There are many other provisions in the Bill, however, which we shall want to oppose as strenuously and vigorously as we can. The first is the provision for tax relief for private health insurance for the over-60s. By definition, this will be available only to those who are rich enough to afford to take out private health insurance and well enough to be eligible to benefit. It is a precisely targeted benefit, targeted on those in the least financial need and the least medical need, and everyone else will have to pay for it.
Interestingly, a number of hon. Gentlemen, especially the hon. Member for Horsham (Sir P. Hordern) and for Beaconsfield (Mr. Smith), have expressed their doubts, along with ours, about the wisdom of this scheme. The only major pleading in its favour from the Conservative Benches came from the hon. Member for Gillingham (Mr. Couchman) who seemed to argue for its expansion to include the services provided by the company which he runs. To be fair to the Chief Secretary to the Treasury and to the Chancellor, we know that they were very unhappy about the change, however much they now try to shrug it off as unimportant. It was forced on them by No. 10. Perhaps it was even given express authorisation by Mr. Charles Powell and Mr. Bernard Ingham. Perhaps it is also a foretaste of what will shortly happen when Sir Alan Walters returns to take up residence next door to the Chancellor and even closer to the Prime Minister's ear. The proposal for health insurance relief is only the most blatant of a number of atrocious measures in the Bill. Take, for instance, the decision to uprate the personal allowances by only 6.8 per cent.--the very barest minimum required by law which sets the increase by reference to the previous calendar year's inflation rate. As we now know, inflation is nearly 8 per cent., and rising. The real value of the tax threshold has been cut by the clause in the Bill relating to relief. That will have the direct effect of drawing more low-paid workers into tax. There will be about 150,000 more taxpayers as a result of the Bill and that clause. More people will be stuck in the poverty trap.
We should also consider the changes to the schedule E regime contained in clauses 34 to 39. The change from an earnings base for calculation to a receipts base sounds neat and logical. However, it opens up enormous opportunities for tax avoidance over and above the projected substantial loss of £60 million in a full year to the Exchequer, as envisaged in the Red Book.
Our principal criticism of the Bill, of the Budget and of all the associated economic decisions taken by the Government must be that the Bill represents a massively wasted opportunity. It does virtually nothing for the low paid. Last year's Budget was a gravy-train for the rich. The Chancellor should have redressed the balance this year, but he did not.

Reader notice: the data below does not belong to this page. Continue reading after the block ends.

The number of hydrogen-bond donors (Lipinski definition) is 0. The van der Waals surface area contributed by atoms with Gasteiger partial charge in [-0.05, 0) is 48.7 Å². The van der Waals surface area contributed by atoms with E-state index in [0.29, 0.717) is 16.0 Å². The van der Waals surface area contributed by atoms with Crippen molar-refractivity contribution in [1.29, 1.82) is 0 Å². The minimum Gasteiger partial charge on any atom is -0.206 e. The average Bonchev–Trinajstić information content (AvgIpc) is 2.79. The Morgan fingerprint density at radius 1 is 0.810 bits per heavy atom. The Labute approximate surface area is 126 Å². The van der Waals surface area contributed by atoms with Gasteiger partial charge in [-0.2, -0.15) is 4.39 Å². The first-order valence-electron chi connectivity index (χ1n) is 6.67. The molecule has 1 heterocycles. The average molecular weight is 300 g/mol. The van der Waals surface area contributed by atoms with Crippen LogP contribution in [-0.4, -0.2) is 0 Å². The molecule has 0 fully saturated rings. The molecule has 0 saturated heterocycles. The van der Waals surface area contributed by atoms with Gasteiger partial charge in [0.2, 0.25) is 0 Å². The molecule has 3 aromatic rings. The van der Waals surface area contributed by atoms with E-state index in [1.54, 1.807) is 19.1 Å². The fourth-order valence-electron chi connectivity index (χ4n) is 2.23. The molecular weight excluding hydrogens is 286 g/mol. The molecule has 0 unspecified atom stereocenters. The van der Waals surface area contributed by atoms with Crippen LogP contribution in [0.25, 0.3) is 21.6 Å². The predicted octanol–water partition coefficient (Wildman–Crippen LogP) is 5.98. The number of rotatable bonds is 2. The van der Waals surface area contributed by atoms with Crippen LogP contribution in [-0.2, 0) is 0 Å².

Column 892The Bill does nothing for the needs of women. It does not remove the iniquitous tax on workplace nursery provision which acts as a direct disincentive to discourage women from joining the work force. The Financial Secretary to the Treasury has told me in answers to questions that he has no idea of the benefit to the Exchequer of the tax. Nor has he any idea of the cost to the Exchequer of the minimal incentives which exist at present for employers to establish nurseries. The Bill should have scrapped that tax, but it did not. I give notice that we shall be seeking to change the Bill to ensure that it does.
The Bill does nothing for the needs of those with children. The House will be aware that yesterday we debated the need to uprate child benefit properly in line with inflation.
The real value of child benefit has already fallen by 12 per cent. since the Government took office. It is now set to fall further. Child benefit still represents the most effective way, by far, of removing poverty. To take the decision alongside this Bill to use the Exchequer's surplus for the virtually useless depletion of the national debt instead of taking the proper action to uprate and improve child benefit shows how sadly perverse the Chancellor's priorities have become.
Above all, the Bill and its associated economic decisions do nothing to tackle the deep-seated economic problems that we face. The catastrophic balance of payments deficit, the imbalance between demand and supply in the domestic economy, the imbalance between the regions and the depleted capacity of manufacturing industry all point to the overwhelming need to ensure that the wealth-creating resources of the economy are boosted. From a Government who have done such grievous harm to our economy over the past 10 years, the Bill will do little to repair and much to intensify that damage.
The Financial Secretary to the Treasury (Mr. Norman Lamont) : I am glad that the hon. Member for Islington, South and Finsbury (Mr. Smith) eventually mentioned the Finance Bill. I do not mind him taking up too much of my time because I have precious little to respond to as nobody has mentioned the Finance Bill in this debate. When hon. Members talked about the Budget, they tended to talk about last year's Budget, which has somewhat dominated today's debate. I make no complaint about that because last year's Budget was a watershed Budget, the supply side benefits of which will be with us for years to come.